This started as a post, but turned into a paper. Consider it Vol. 11, No. 6 for a-clue.com this year.
As editor of Voic.us, a Drupal community covering Southeast politics, I've been able to watch the political blogospheres of 9 states for the last year, and track their success in moving the political conversation and elections.
Now, with newspapers and campaigns alike fighting to either hire bloggers or get their own blog products out there, I think it's a good time to talk about what works, based on an enormous pile of evidence.
The winning strategy is a scaled community with full-time analysis of candidates, issues, and other bloggers. The site should be friendly with your party, but not overly-friendly. If the site managers feel free to diss their friends at times, so will others. And I can't emphasize enough the need to use a Community Service Network platform, like Scoop, Slash or Drupal, rather than a blog metaphor. (Dailykos runs Scoop.)
The best political "blog" in the Southeast is BlueNC, a North Carolina progressive community. BlueNC has all the elements you're looking for. It has full-time analysis, it runs on Drupal, it's close (but not too close) to the state party, and it's a game-changer. North Carolina is now the most Democratic state in the South, whereas a few years ago it was among the most Republican. That's no accident. While state party chair Jerry Meek gets a lot of the credit, I think the party could go forward fine without him. But not without its netroots.
Virginia has the most active blogging community in the Southeast, on both sides of the aisle, and while Raising Kaine is the leading progressive voice (it was originally the blog for Gov. Tim Kaine's campaign) it's not dominant. Nor does it scale. Conservatives have a number of high-quality blog choices, and in fact both the national and state Republican parties have gone into Virginia's political blogosphere to hire talent.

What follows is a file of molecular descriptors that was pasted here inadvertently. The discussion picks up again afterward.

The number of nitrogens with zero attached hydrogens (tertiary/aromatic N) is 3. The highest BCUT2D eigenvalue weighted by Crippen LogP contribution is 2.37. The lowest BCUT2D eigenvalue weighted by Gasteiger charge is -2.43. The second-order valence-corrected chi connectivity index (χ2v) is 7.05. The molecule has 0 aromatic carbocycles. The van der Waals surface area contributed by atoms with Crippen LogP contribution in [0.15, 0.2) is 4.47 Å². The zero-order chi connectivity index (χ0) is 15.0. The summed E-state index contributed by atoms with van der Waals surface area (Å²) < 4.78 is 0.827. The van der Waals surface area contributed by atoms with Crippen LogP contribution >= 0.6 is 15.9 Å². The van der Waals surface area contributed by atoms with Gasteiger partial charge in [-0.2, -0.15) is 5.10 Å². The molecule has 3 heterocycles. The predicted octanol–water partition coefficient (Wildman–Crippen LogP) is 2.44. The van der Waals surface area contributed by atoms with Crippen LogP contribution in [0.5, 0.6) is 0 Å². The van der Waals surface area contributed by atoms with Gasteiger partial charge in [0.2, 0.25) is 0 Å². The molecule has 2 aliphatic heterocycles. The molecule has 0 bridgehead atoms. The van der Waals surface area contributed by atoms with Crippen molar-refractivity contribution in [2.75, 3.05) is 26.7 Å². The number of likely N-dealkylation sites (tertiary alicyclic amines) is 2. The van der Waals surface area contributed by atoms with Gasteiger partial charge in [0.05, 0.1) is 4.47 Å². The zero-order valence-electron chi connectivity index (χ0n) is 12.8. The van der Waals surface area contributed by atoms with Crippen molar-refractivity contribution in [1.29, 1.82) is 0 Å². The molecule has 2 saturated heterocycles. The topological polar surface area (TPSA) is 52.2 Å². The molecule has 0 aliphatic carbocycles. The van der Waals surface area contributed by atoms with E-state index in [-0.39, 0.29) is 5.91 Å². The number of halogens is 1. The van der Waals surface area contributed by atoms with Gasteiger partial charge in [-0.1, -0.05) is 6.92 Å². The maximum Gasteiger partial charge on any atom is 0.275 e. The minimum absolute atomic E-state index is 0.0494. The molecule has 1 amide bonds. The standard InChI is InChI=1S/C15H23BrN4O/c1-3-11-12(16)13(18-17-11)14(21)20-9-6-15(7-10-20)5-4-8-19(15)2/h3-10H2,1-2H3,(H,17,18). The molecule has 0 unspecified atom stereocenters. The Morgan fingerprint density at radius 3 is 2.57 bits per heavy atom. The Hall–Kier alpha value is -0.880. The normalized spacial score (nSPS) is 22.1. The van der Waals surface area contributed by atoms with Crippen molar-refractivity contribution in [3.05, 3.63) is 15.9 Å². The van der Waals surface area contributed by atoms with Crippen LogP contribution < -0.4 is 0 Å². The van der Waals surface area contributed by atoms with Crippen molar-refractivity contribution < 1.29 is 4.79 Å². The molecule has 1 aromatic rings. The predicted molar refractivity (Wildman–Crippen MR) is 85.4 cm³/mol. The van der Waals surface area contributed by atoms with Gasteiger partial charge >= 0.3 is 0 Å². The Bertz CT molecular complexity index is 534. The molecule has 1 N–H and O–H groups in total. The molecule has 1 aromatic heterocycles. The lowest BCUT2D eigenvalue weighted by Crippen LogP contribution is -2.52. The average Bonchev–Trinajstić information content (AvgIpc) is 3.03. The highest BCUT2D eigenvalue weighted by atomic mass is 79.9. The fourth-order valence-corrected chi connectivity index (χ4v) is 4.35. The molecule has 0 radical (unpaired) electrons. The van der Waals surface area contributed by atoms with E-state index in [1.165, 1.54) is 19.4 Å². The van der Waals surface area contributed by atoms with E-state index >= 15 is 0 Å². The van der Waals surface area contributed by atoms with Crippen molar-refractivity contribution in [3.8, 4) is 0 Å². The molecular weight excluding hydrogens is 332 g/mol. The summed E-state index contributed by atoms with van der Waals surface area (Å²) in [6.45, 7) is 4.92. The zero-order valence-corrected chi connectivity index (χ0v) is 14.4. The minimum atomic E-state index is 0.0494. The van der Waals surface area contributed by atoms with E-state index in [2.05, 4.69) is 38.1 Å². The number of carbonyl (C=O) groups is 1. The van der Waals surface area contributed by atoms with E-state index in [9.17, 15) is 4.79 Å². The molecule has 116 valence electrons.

The truth of what I'm saying is best seen in Georgia and Alabama, both states dominated by Republicans. In Georgia sites like Peachpundit and Jason Pye do the heavy-lifting for the business and ideological wings, respectively. In Alabama A Bama Blog and Politics in Alabama lead the charge. There are quality Democratic blogs in both these states, but none that uses a CNS platform, none that is run by anyone full-time.
Tennessee might be called the land of idiosyncrasy. Campaign blogs for both Bob Corker and Harold Ford Jr. dominated the discussion last year, but neither had staying power (unlike the Kaine blog). There are high-quality blogs on the right like BillHobbs, and on the left like Sharon Cobb or Sean Braisted, but again no communities. I'd give the edge to Republicans in this state, but if Democrats could get their act together a scaled community could do significant political damage.